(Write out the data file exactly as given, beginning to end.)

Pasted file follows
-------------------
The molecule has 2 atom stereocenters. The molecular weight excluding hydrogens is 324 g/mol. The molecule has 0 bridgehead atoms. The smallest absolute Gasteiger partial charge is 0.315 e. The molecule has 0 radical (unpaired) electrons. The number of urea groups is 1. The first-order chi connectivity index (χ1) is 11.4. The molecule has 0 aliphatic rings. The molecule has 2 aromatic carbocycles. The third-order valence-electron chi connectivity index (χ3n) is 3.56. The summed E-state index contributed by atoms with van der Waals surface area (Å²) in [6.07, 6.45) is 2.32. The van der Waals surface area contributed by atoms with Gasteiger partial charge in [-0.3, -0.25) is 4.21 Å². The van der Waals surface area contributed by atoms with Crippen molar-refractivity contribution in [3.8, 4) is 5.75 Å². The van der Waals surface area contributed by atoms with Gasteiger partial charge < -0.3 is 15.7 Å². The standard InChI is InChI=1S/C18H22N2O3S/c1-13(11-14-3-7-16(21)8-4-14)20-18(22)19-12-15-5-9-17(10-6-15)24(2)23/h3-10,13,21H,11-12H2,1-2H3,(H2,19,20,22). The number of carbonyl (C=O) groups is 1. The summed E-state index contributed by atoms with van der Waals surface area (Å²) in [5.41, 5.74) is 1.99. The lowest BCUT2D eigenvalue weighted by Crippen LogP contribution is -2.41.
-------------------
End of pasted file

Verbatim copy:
The molecule has 2 atom stereocenters. The molecular weight excluding hydrogens is 324 g/mol. The molecule has 0 bridgehead atoms. The smallest absolute Gasteiger partial charge is 0.315 e. The molecule has 0 radical (unpaired) electrons. The number of urea groups is 1. The first-order chi connectivity index (χ1) is 11.4. The molecule has 0 aliphatic rings. The molecule has 2 aromatic carbocycles. The third-order valence-electron chi connectivity index (χ3n) is 3.56. The summed E-state index contributed by atoms with van der Waals surface area (Å²) in [6.07, 6.45) is 2.32. The van der Waals surface area contributed by atoms with Gasteiger partial charge in [-0.3, -0.25) is 4.21 Å². The van der Waals surface area contributed by atoms with Crippen molar-refractivity contribution in [3.8, 4) is 5.75 Å². The van der Waals surface area contributed by atoms with Gasteiger partial charge < -0.3 is 15.7 Å². The standard InChI is InChI=1S/C18H22N2O3S/c1-13(11-14-3-7-16(21)8-4-14)20-18(22)19-12-15-5-9-17(10-6-15)24(2)23/h3-10,13,21H,11-12H2,1-2H3,(H2,19,20,22). The number of carbonyl (C=O) groups is 1. The summed E-state index contributed by atoms with van der Waals surface area (Å²) in [5.41, 5.74) is 1.99. The lowest BCUT2D eigenvalue weighted by Crippen LogP contribution is -2.41.